Equations vs. Inequalities

Equations vs. Inequalities

Since the two sides of an inequality are not equal, there's got to be a reason why. The obvious explanation is that if the sides don't have the same value, then one of them must be larger; in fact, knowing which side is larger is very important. Therefore, you'll use one of four inequality symbols (in place of an equal sign) when writing an inequality statement. These symbols fulfill the important responsibility of identifying the larger side, and also tell you whether or not there is even a remote possibility that the sides could ever be equivalent:

Critical Point

There is a fifth inequality symbol, ‰ , which means "not equal to." For example, you could correctly state that 10 ‰  4 (10 is not equal to 4), which is true but not very helpful. It would be better to say 10 > 4 (10 is greater than 4), because that statement explains why the quantities are unequal.

Kelley's Cautions

When it comes to negative numbers, the larger a negative a number is, the less it is considered (which almost seems backward). Therefore, -17 -9.

  • <: a="" example="" for="" has="" indicate="" is="" left="" less="" literally="" means="" on="" quantity="" right="" side="" side.="" smaller="" statement="" symbol="" than="" than.="" that="" the="" this="" to="" use="" value="">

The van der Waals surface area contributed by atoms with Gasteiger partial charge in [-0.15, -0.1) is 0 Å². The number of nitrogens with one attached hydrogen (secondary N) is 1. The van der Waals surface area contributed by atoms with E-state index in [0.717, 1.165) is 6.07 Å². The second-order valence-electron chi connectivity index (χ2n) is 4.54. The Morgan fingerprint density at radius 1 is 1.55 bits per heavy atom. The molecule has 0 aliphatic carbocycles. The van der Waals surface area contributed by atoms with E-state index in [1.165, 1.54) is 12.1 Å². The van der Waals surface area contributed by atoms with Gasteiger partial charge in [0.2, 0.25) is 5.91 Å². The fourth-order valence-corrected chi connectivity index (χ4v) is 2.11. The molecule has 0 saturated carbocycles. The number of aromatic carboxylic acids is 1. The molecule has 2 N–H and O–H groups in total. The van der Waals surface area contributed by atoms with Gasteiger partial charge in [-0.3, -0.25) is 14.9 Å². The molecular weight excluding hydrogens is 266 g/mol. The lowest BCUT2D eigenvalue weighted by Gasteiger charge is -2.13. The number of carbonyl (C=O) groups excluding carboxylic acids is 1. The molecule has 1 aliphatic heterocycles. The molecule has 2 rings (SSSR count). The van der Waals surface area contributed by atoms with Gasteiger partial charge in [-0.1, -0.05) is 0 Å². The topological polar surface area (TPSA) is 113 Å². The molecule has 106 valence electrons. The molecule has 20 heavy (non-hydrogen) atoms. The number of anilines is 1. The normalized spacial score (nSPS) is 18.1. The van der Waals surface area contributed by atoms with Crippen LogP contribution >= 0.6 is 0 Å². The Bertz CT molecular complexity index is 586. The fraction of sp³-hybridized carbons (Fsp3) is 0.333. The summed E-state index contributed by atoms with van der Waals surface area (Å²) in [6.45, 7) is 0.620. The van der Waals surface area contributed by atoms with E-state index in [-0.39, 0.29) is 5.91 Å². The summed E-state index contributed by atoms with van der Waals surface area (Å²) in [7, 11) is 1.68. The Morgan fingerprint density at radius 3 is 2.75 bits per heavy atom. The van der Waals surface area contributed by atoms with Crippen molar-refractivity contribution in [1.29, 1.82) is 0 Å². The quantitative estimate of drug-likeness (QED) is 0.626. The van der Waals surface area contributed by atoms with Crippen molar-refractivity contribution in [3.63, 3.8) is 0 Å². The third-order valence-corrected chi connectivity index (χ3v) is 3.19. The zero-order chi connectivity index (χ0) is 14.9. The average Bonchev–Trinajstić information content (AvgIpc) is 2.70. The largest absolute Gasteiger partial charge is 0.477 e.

• >: If you flip the less than symbol around, you get the "greater than" symbol, which means the exact opposite of the 57.
  • ‰¤: This means "less than or equal to"; basically, it means the same as the
  • ‰¥: The "greater than or equal to" symbol is similar to the less than or equal to symbol, in that it also allows for the possibility of equality. Therefore, the statements -5 ‰¥ -12 and -15 ‰¥ -15 are both true.
Critical Point

Here's one way to remember which inequality sign is which: The less than symbol points left. Just remember "less goes left."

Example 1: Are the following statements true or false?

  • (a) -7 > -1
  • Solution: False; since 7 is larger than 1, -7 is less than -1.
  • (b) 1 ‰¥ 1
  • Solution: True; 1 is either greater than or equal to 1 (only one of those two conditions can be true at a time, and it's true that 1 is equal to 1).
You've Got Problems

Problem 1: Are the following statements true or false?

  • (a) -3
  • (b) 5
CIG Algebra

Excerpted from The Complete Idiot's Guide to Algebra © 2004 by W. Michael Kelley. All rights reserved including the right of reproduction in whole or in part in any form. Used by arrangement with Alpha Books, a member of Penguin Group (USA) Inc.

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